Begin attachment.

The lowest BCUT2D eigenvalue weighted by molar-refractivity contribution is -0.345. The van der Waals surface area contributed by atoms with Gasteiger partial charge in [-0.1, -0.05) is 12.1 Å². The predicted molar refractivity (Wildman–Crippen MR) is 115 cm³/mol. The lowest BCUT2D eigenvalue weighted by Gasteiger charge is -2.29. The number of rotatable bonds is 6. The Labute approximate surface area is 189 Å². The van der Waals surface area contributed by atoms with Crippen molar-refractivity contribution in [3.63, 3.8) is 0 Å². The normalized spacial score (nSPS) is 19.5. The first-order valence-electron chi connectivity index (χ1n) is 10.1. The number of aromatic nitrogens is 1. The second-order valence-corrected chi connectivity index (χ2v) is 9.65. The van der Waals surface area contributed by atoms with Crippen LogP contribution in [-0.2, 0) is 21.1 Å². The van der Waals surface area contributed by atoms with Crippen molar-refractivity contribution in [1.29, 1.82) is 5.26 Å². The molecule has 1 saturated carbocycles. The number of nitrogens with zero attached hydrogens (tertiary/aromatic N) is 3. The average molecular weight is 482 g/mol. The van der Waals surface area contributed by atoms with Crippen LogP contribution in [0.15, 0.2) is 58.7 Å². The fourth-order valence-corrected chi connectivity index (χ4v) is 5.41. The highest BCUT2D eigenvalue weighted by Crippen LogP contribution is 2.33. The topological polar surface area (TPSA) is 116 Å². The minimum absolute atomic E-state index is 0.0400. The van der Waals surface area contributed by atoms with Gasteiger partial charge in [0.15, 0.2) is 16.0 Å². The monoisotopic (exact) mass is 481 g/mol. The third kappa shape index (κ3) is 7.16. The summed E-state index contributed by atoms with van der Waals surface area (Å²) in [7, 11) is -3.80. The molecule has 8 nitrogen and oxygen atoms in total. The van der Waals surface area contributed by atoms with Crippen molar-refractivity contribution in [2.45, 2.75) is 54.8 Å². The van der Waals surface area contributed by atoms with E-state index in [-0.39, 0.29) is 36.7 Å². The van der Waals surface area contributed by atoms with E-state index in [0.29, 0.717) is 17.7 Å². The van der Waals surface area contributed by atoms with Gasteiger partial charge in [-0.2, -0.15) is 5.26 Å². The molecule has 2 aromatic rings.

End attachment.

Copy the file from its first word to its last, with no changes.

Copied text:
The lowest BCUT2D eigenvalue weighted by molar-refractivity contribution is -0.345. The van der Waals surface area contributed by atoms with Gasteiger partial charge in [-0.1, -0.05) is 12.1 Å². The predicted molar refractivity (Wildman–Crippen MR) is 115 cm³/mol. The lowest BCUT2D eigenvalue weighted by Gasteiger charge is -2.29. The number of rotatable bonds is 6. The Labute approximate surface area is 189 Å². The van der Waals surface area contributed by atoms with Crippen molar-refractivity contribution in [3.63, 3.8) is 0 Å². The normalized spacial score (nSPS) is 19.5. The first-order valence-electron chi connectivity index (χ1n) is 10.1. The number of aromatic nitrogens is 1. The second-order valence-corrected chi connectivity index (χ2v) is 9.65. The van der Waals surface area contributed by atoms with Crippen LogP contribution in [-0.2, 0) is 21.1 Å². The van der Waals surface area contributed by atoms with Crippen molar-refractivity contribution in [1.29, 1.82) is 5.26 Å². The molecule has 1 saturated carbocycles. The number of nitrogens with zero attached hydrogens (tertiary/aromatic N) is 3. The average molecular weight is 482 g/mol. The van der Waals surface area contributed by atoms with Crippen LogP contribution in [0.15, 0.2) is 58.7 Å². The fourth-order valence-corrected chi connectivity index (χ4v) is 5.41. The highest BCUT2D eigenvalue weighted by Crippen LogP contribution is 2.33. The topological polar surface area (TPSA) is 116 Å². The minimum absolute atomic E-state index is 0.0400. The van der Waals surface area contributed by atoms with Gasteiger partial charge in [0.15, 0.2) is 16.0 Å². The monoisotopic (exact) mass is 481 g/mol. The third kappa shape index (κ3) is 7.16. The summed E-state index contributed by atoms with van der Waals surface area (Å²) in [7, 11) is -3.80. The molecule has 8 nitrogen and oxygen atoms in total. The van der Waals surface area contributed by atoms with Crippen molar-refractivity contribution in [2.45, 2.75) is 54.8 Å². The van der Waals surface area contributed by atoms with E-state index in [-0.39, 0.29) is 36.7 Å². The van der Waals surface area contributed by atoms with E-state index in [0.29, 0.717) is 17.7 Å². The van der Waals surface area contributed by atoms with Gasteiger partial charge in [-0.2, -0.15) is 5.26 Å². The molecule has 2 aromatic rings.